June 2, 2010
The Vandalia Award, West Virginia’s highest folklife honor, was presented to renowned fiddle player, talented performer, judge, old-time festival coordinator and ambassador of traditional mountain culture, Robert “Bobby” Taylor of St. Albans, Kanawha County, on Friday, May 28, as part of the 34th annual Vandalia Gathering. The award was given to Taylor during a 7 p.m. ceremony and concert in the Norman L. Fagan West Virginia State Theater in the Culture Center, State Capitol Complex, Charleston. Taylor and his band Kanawha Tradition also performed during the concert
Taylor is a fourth-generation West Virginia fiddler, known and respected throughout the state and nation for his traditional repertoire, pure tone and unparalleled musical technique. He plays many styles of old-time and contest fiddling, and got his early start from family members, including his father, Lincoln Taylor, as well as other West Virginia master musicians such as the legendary Clark Kessinger and Mike Humphreys, both of whom lived near where he grew up in Dunbar.
As a judge, Taylor has participated in the Tennessee, Ohio, Kentucky and West Virginia state championships and is a regular at the Galax, Va. Fiddlers Convention. From 2006 - 2009, he judged the Grand Master Fiddle Championship in Nashville, Tenn. He also has judged the 2007 Western Open Fiddle Championship in Red Bluff, Calif.; the 2006 - 2008 Jana Jae’s Grand Lake National Fiddle Festival in Grove, Okla.; and the 2008 Grand National Fiddle Championship in Weiser, Idaho.
In addition, Taylor is a nationally recognized consultant on rules and judging procedures for fiddle contests. He has taught fiddle workshops at the Augusta Heritage Center and Allegheny Echoes Summer Workshops, and has served as an instructor to many individual students. Taylor has recently been on musical tours in Australia and Ireland, and was a featured performer at the National Folk Festival in Australia in 2008.
Taylor has been the coordinator of the Vandalia Gathering music contests since 1979, the contest coordinator of the Appalachian Open Contest from 1984 - 1987 and contest coordinator of the Appalachian String Band Music Festival since 1990, all of which are sponsored by the West Virginia Division of Culture and History.
Currently, Taylor performs with the bands, Kanawha Tradition and Big Country. He also was a band member in The Teays Valley Boys, The Dave Morris Band, The Sweeney Brothers Band and The Green Meadow String Band. He has released several CD recordings including Kanawha Tradition, Half Past Four, with banjo and guitar player Andrew Dunlap, and Ragged Shirt, among others.
Taylor has more than 40 years’ experience as a musician and 30 years as a judge and contest coordinator. He extended his knowledge of the fiddle by constructing a quality violin under the guidance of Harold Hayslett of South Charleston, a Violin Society of America Gold Medal winner. He first received statewide recognition for his abilities when he was named the 1977 West Virginia State Fiddle champion at the West Virginia Forest Festival at Elkins. In 2003, he received the FOOTBRIDGE AWARD, presented by FOOTMAD, for his contributions to old-time music.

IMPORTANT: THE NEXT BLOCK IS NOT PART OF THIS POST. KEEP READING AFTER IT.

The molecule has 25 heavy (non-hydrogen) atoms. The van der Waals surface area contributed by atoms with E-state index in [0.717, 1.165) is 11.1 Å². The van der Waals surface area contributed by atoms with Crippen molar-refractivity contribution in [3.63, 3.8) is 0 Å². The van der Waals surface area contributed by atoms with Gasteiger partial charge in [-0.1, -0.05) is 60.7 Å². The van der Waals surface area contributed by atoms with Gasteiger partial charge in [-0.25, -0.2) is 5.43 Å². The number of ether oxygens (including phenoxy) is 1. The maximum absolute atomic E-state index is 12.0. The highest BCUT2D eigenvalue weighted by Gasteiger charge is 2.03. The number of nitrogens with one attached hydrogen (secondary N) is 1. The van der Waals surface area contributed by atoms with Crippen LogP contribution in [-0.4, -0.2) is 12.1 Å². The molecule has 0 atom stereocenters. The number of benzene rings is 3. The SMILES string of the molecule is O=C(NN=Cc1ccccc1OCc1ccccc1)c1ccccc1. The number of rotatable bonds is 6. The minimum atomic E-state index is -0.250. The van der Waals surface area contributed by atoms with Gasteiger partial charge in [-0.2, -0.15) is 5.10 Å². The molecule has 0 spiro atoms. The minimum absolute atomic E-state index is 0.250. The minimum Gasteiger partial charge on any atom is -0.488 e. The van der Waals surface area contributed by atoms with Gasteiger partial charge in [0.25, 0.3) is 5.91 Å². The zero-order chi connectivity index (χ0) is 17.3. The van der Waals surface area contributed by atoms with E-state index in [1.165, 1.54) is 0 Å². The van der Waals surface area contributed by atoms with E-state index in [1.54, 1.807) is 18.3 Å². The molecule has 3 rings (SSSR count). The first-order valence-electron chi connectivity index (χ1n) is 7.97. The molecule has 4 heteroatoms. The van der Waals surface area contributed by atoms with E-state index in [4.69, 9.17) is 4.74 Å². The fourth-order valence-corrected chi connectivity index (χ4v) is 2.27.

Taylor also serves as manager of the West Virginia State Archives and History Library for the WVDCH.
The West Virginia Division of Culture and History (WVDCH) presents the Vandalia Award annually to a West Virginian who has made outstanding contributions to the continuation of the state’s folk heritage. The award recognizes lifetime achievement in the performance, creation or perpetuation of West Virginia traditional arts. The Vandalia Gathering, an annual three-day festival of traditional arts and folk heritage, is celebrated Memorial Day weekend at the Culture Center and the State Capitol grounds. More than 40,000 people attend the three-day festival each year.
For more information about the Vandalia Gathering or the Vandalia Award, contact Jacqueline Proctor, deputy commissioner for the Division, at (304) 558-0220.
The West Virginia Division of Culture and History, an agency of the West Virginia Department of Education and the Arts, brings together the state’s past, present and future through programs and services in the areas of archives and history, the arts, historic preservation and museums. Its administrative offices are located at the Culture Center in the State Capitol Complex in Charleston, which also houses the state archives and state museum. The Culture Center is West Virginia’s official showcase for the arts. The agency also operates a network of museums and historic sites across the state. For more information about the Division’s programs, visit www.wvculture.org. The Division of Culture and History is an Equal Opportunity/Affirmative Action Employer.
MEDIA NOTE: Bobby Taylor can be reached at (304) 722-0052 or (304) 546-7175.